Today is a day of celebration. No, it’s not a birthday or an anniversary or a holiday or anything like that.
But today is the first day I’ve stood in the kitchen and cooked in seven weeks. A stress fracture in my hip kept my hands far too busy with crutches as my body got used to three new screws – but today those hands are free to stir and chop and crack and pour.
And it’s delightful, people. Just delightful. Can I get a hallelujah for Kitchen Therapy? This girl needed it something awful.
So to celebrate my Dancing in the Kitchen party, I’m filling this house with the warm fragrances of November. There’s a seasonal favorite of mine (that would be a year-round staple if I could keep enough fresh cranberries in the freezer), and something new. Both feature two of my best-ever key ingredients – Tennessee Honey by Jack Daniels and Mexican vanilla. Even if you aren’t one to like whiskey, you need to keep a bottle of this in your home. It’s perfect for desserts and marinades and glazes. OK, I’ll admit it, it tastes less like whiskey and more like something amazing from your childhood (though everyone who drinks it here can’t figure out exactly what that “something” is).
So will you celebrate with me today? Get in the kitchen, dance, make something and give thanks. And if you don’t have a favorite recipe of your own, try out these two: Whiskey-Infused Baked Cranberry Sauce and Tennessee Honey Pumpkin Walnut Pound Cake. If you want to make that cake extra special, top it with my Maple Cinnamon Glaze and a little Brown Sugar Bacon.
Love you all. Happy Kitchen Therapy!
*dances off to kitchen to eat a slice of cake*
Whiskey-Infused Baked Cranberry Sauce
Makes about 1-1/2 cups or so
1 package (12-oz) fresh cranberries
1-1/4 cup sugar (or more if you like a sweeter sauce)
2 t. pumpkin pie spice
1 t Mexican vanilla
¼ cup Jack Daniels Tennessee Honey (or regular whiskey will do)
Mix first four ingredients together in small baking dish. Cover and bake at 350 for about 45 minutes. Stir to make sure all sugar is mixed. Add whiskey, and bake for 10-15 more minutes. Let cool and serve as a side. Or get creative! Top crostini and Brie with a little sauce for a delightful appetizer!
Tennessee Honey Pumpkin Walnut Pound Cake
Inspired by Lake 0’ Lakes Butter (because butter inspires everything)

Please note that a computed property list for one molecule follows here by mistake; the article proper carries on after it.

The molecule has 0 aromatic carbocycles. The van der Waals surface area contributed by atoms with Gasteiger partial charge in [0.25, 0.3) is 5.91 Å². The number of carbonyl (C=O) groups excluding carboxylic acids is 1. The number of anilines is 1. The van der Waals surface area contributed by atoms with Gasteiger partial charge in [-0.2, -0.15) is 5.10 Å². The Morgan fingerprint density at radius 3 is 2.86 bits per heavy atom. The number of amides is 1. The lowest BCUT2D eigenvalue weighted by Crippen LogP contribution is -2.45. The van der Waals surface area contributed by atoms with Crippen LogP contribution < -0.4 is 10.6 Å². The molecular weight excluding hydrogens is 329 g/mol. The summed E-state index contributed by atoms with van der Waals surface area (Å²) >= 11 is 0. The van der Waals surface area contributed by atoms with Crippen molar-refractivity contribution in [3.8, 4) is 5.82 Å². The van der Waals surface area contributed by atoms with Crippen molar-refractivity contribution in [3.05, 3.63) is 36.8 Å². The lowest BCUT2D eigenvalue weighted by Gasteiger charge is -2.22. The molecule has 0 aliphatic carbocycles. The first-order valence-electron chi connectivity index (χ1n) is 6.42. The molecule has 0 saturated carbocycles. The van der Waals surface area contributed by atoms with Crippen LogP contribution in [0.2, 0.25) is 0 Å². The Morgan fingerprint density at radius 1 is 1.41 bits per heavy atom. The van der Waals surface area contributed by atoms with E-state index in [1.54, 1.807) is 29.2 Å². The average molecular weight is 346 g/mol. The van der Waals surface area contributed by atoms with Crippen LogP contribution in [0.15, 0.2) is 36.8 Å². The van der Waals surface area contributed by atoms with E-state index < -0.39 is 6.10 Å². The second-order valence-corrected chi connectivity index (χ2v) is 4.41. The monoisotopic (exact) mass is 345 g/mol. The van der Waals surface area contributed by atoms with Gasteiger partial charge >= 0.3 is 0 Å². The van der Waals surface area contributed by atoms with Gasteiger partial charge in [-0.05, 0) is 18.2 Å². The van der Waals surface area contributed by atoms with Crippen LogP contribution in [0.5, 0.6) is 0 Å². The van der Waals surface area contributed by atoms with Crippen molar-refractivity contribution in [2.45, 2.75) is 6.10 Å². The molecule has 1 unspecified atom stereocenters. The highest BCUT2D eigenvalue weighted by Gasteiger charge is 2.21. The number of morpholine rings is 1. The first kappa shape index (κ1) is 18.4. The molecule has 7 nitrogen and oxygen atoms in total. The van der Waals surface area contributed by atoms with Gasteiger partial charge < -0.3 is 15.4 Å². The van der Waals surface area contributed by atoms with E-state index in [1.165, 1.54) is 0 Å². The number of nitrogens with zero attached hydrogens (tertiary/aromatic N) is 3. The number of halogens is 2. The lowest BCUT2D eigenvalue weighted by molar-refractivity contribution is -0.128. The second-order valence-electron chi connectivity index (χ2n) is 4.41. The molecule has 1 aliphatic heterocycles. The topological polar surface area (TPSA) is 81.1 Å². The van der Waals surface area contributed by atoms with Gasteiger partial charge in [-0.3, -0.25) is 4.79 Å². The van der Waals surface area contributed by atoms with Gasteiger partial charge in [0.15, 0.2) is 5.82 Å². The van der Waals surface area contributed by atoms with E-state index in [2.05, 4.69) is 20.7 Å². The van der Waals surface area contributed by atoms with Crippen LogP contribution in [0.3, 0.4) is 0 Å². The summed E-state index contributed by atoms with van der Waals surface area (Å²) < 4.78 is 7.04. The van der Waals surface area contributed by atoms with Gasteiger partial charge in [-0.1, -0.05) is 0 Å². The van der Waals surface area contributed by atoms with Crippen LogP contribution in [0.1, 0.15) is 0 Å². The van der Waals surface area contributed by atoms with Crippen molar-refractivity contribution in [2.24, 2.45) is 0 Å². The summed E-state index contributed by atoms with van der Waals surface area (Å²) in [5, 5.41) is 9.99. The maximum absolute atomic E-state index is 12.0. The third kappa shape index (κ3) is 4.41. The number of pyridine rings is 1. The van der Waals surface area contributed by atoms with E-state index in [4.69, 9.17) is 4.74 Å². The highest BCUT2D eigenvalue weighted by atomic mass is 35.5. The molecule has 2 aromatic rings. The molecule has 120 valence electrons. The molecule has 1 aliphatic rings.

3-3/4 cups all-purpose flour
1-1/2 t. baking powder
2 t. pumpkin pie spice
1 t. baking soda
1 t. salt
2 cups sugar
1-1/2 cups butter, softened
¾ cups cooked pumpkin (thank you Libby’s)
1/2 cup heavy cream
¼ cup Tennessee Honey whiskey
1 t. Mexican vanilla
1/2 cup chopped walnuts (I toast mine a bit in the oven first)
Heat oven to 350. Prepare 12-cup Bundt pan; set aside.
Combine flour, baking powder, pumpkin pie spice, baking soda and salt in bowl. Set aside.
Combine sugar and 1 1/2 cups butter in bowl. Beat at medium speed, scraping bowl often, until creamy. Continue beating, adding eggs one at a time, until well mixed. Add pumpkin; continue beating until well mixed. Add flour mixture alternately with milk, whiskey and vanilla; beat at low speed until well mixed. Fold in walnuts.
Spoon batter into prepared pan. Bake 55-60 minutes or until toothpick inserted in center comes out clean. Cool 10 minutes; remove from pan. Cool completely.
And because I’m celebrating, here’s a Kitchen Therapy bonus: Maple Glaze with Brown Sugar Bacon. You can eat the bacon by itself if you’d like. I do. 🙂
Brown Sugar Bacon
1 pound thin-sliced smoked bacon, separated into strips
¼ cup brown sugar
1 t. Dijon mustard
Place all ingredients into a Ziploc bag and massage until bacon is covered in sugar and mustard. Place bacon strips on baking sheet that is topped with a cooling rack (so grease can drip below). Bake at 350 for about 20 minutes, or until bacon is crispy. Eat if you just want some crazy-good bacon, or let cool and crumble to top the glaze below.
Simple Maple Glaze
1 cup powdered sugar, more if needed
1/4 teaspoon cinnamon
1 tablespoon very soft butter
1/2 teaspoon Mexican vanilla
1/4 cup maple syrup
1 T. heavy cream
Whisk all ingredients together, and serve over cake, cinnamon rolls, French Toast and more.
So, what are your favorite seasonal recipes for Thanksgiving? What makes your kitchen smell like autumn?
A loving “thanks” to my friend Alison for creating the handcrafted artwork with a powerful reminder.